What a bunch of BS... a summary:
Legal disclaimers, happy technophobe stories, rosy pictures painted ... "delighting the customer" ... "30% growth from referrals" ... "Reduce backlog by mid-summer" ... "Unexpected surge in demand" ... "Plenty of supply to fulfill any expectations" "Things are going very well" (Notice how they carefully word this... they have enough supply to meet "expectations" while not explicitly saying there's not enough to meet "demand")
Nearly $1.3 million revenue $632k subscription revenue, growth from 3,700-20,000 subscriptions. Sales from peripherals (high-margin mouse and printers) $659k. Order volume 70% from website and 1-800 number, 30% from "unexpected retail demand." (Would that be us?)
Due to "unexpected growth," a $41.7 million net loss... That's a $1,200 cost per new subscriber aquired! They are quite proud of this, as this was 16% lower than predicted. Expecting a "pretty rapid decline" in customer acquisition cost. Have plans to "rent" software (consumer ASP) on a monthly basis. (Another thought: at $21.95 a month, assuming it was all profit, it would take almost five years to break-even at the current acquisition cost.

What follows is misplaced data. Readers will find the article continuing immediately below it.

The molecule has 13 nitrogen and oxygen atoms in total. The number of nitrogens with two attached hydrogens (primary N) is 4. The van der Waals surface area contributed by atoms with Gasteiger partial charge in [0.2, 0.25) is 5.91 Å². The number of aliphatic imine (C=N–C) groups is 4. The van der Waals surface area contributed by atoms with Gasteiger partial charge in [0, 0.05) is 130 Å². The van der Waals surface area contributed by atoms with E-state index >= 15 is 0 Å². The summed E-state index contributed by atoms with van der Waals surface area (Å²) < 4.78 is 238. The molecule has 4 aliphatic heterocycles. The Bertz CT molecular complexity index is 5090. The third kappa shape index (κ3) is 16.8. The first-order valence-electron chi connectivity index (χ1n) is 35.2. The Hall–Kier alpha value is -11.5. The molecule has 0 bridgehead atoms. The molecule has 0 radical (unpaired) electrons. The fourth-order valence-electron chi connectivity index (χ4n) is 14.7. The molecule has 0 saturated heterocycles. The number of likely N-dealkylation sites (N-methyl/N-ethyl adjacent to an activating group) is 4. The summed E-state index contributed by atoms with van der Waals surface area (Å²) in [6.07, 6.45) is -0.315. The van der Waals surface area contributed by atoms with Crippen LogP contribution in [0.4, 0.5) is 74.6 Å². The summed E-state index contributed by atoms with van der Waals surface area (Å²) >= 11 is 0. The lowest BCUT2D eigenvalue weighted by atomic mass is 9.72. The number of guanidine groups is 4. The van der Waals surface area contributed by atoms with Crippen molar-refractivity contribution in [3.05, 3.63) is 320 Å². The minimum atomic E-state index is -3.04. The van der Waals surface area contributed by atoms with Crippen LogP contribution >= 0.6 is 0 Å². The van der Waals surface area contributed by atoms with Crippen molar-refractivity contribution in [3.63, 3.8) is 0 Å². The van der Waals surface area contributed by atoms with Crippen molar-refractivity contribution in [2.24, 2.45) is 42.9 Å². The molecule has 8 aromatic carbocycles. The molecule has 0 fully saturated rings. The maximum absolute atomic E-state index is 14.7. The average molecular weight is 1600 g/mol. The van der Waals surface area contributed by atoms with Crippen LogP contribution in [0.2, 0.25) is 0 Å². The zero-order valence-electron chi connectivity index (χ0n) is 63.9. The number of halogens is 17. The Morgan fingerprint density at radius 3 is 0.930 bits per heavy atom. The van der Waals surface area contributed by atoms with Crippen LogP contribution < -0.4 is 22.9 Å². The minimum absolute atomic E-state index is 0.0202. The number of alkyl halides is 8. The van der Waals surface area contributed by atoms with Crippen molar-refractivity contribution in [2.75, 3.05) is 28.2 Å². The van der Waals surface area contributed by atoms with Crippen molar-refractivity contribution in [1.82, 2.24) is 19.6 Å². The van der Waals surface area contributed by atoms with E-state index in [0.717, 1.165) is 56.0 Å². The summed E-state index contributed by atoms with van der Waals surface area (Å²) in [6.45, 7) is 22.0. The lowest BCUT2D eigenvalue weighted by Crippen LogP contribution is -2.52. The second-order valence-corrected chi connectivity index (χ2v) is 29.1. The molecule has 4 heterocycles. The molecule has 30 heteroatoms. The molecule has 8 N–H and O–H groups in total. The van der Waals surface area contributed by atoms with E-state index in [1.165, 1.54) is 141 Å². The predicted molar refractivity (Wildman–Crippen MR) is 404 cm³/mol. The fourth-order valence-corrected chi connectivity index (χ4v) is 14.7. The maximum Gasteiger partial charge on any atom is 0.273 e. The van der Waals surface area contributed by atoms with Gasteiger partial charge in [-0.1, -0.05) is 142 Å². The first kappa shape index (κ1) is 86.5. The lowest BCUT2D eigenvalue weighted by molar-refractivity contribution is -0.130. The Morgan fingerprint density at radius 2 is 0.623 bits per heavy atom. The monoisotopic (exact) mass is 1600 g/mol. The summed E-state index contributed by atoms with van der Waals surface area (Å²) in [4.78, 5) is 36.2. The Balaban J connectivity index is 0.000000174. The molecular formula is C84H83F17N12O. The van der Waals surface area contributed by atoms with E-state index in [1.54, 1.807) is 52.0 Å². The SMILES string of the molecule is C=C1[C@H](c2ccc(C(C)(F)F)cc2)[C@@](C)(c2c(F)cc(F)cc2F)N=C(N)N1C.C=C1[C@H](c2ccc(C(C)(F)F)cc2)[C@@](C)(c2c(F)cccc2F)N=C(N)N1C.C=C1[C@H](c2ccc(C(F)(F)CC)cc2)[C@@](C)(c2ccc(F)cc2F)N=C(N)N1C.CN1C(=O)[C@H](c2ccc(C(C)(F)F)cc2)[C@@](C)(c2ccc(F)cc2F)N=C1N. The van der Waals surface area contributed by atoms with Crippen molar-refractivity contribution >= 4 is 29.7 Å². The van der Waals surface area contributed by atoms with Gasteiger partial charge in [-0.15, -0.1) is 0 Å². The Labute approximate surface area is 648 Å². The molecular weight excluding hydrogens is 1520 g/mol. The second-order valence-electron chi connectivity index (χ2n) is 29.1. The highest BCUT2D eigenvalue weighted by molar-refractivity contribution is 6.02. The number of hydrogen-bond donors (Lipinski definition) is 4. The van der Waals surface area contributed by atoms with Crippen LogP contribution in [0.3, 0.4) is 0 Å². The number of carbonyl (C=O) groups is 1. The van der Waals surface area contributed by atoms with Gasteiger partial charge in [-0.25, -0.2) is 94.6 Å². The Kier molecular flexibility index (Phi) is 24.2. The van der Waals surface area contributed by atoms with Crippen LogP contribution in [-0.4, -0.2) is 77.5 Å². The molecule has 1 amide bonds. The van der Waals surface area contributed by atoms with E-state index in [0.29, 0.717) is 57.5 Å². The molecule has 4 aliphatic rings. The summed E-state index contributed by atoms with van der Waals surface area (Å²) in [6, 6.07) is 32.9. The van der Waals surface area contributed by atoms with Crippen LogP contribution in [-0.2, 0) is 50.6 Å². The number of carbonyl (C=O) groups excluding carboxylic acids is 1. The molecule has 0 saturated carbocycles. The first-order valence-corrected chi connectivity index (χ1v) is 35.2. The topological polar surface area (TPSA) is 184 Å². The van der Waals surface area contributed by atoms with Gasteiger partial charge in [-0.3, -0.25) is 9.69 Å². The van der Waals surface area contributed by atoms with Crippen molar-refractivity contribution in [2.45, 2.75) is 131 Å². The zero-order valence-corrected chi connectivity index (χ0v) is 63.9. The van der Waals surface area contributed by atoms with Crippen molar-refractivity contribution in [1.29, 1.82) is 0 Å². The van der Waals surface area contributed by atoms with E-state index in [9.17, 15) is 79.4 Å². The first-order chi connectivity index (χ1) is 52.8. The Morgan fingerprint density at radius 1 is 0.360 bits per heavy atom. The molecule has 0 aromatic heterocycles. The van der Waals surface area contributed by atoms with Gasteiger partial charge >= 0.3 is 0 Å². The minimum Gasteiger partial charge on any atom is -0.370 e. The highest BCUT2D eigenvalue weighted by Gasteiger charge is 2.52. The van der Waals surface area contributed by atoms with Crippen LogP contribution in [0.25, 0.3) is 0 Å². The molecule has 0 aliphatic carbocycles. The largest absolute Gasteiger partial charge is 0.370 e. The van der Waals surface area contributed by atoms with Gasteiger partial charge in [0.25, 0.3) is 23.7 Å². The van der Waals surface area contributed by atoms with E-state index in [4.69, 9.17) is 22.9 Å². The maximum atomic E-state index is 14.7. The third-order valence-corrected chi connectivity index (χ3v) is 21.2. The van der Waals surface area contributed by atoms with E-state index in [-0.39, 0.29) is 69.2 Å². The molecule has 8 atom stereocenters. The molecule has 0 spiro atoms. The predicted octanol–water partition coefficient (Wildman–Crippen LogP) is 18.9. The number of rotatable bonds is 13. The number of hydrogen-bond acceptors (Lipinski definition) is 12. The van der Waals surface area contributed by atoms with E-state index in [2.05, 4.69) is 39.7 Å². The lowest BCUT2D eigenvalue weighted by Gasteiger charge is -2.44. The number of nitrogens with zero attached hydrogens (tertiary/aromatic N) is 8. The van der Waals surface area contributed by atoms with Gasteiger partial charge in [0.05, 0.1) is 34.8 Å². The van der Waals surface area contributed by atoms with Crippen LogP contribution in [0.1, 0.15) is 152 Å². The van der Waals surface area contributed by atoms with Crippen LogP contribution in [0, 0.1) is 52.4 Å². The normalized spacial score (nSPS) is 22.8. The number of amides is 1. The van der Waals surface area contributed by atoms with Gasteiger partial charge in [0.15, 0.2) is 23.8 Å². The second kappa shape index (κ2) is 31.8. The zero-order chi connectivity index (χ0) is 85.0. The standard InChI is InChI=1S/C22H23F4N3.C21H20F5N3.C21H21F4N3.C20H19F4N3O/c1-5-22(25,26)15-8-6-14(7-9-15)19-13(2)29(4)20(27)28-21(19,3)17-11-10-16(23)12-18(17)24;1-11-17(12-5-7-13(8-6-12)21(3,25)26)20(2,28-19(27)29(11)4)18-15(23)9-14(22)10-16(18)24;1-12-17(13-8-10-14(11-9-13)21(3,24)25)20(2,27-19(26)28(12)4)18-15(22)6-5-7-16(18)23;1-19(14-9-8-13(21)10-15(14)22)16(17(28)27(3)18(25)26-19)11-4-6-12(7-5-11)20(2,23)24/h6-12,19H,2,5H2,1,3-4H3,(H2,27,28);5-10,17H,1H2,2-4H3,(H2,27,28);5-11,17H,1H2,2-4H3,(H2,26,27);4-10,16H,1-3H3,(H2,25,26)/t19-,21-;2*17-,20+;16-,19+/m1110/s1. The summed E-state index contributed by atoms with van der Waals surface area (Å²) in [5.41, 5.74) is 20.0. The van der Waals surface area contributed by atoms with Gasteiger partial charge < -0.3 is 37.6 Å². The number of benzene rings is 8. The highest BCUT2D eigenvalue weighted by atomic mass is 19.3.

Overall an $83.8 million loss after including an additional $48 million "non-cash" loss from stock options being exercised. An additional income of $133 million acquired by IPO.
Return rate is 13% Devices can be redeployed via a "refurbishment process"
Plenty of supply to meet "internal and external expectations" the only problem is "servicing demand" ... adding a second assembly line, new designs with TFT display, extending relationships with Sharp and Hitachi. "Were in great shape"
Adding Disney and eBay content as strategic partners.
No further questions...
Hackers, what hackers? No mention of any hacker-related redesign issues or costs... Of course, when each subscriber costs $1,200, we probably seem pretty insignificant.
An interesting exercise in corporate doublespeak...